InstructorsStudentsReviewersAuthorsBooksellers Contact Us
Textbook Site for:
The Brief American Pageant , Sixth Edition
David M. Kennedy, Stanford University
Lizabeth Cohen, Harvard University
Thomas A. Bailey
Mel Piehl, Valparaiso University
Suggested Lecture Topics
Chapter 31
Developing The Chapter: Suggested Lecture Or Discussion Topics

  • Explain the importance of Wilson's definition of war aims. Show why his sweeping declaration of the Fourteen Points stirred tremendous enthusiasm in both America and Europe, where seemingly meaningless slaughter had dragged on for years.

    REFERENCE: Thomas Knock, To End All Wars: Woodrow Wilson and the Quest for a New World Order (1992).

  • Analyze America's "voluntary" method of organizing for war (as opposed to the governmental coercion of European wartime regimes). Show how the feverish propaganda necessary for this approach caused war opponents to be treated as traitors.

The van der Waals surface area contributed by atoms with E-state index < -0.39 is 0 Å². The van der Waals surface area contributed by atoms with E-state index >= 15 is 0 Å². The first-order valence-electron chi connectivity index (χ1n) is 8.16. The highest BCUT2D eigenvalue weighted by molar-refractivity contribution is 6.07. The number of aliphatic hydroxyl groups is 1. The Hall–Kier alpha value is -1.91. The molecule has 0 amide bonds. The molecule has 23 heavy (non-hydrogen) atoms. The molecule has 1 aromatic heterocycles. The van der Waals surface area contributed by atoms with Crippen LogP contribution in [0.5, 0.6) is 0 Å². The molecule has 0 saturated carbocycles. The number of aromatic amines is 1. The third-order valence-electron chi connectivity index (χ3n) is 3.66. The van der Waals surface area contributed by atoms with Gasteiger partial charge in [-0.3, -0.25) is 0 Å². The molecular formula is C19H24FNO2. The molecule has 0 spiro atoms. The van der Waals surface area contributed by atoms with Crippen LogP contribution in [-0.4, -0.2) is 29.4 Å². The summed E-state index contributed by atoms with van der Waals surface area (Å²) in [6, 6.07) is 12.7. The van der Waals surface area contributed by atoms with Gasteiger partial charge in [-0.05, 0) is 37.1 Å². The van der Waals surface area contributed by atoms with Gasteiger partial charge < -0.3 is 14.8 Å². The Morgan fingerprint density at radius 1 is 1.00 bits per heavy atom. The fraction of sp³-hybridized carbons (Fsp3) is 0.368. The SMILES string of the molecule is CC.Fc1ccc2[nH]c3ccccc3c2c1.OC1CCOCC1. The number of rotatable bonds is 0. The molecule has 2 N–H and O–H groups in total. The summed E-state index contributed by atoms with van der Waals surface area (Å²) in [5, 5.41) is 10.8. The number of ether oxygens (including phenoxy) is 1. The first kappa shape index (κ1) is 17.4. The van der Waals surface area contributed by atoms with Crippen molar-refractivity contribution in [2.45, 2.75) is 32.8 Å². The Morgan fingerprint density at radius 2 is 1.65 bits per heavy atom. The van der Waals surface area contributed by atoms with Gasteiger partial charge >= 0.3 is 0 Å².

REFERENCE: David M. Kennedy, Over Here: The First World War and American Society (1980).

  • Examine Wilson's negotiations at Paris. Point out how his own high idealism forced him onto the defensive, since every practical compromise appeared to be a betrayal, and how he came to focus all his hopes on the League.

    REFERENCE: Arthur Link, Woodrow Wilson: War, Revolution, and Peace (1979).

  • Explain the defeat of the League and the treaty. Consider the way Lodge effectively exploited Wilson's weaknesses, especially his unwillingness to compromise what he saw as absolute principles.

    REFERENCES: Thomas Bailey, Woodrow Wilson and the Lost Peace (1944); Robert H. Ferrell, Woodrow Wilson and World War I (1985).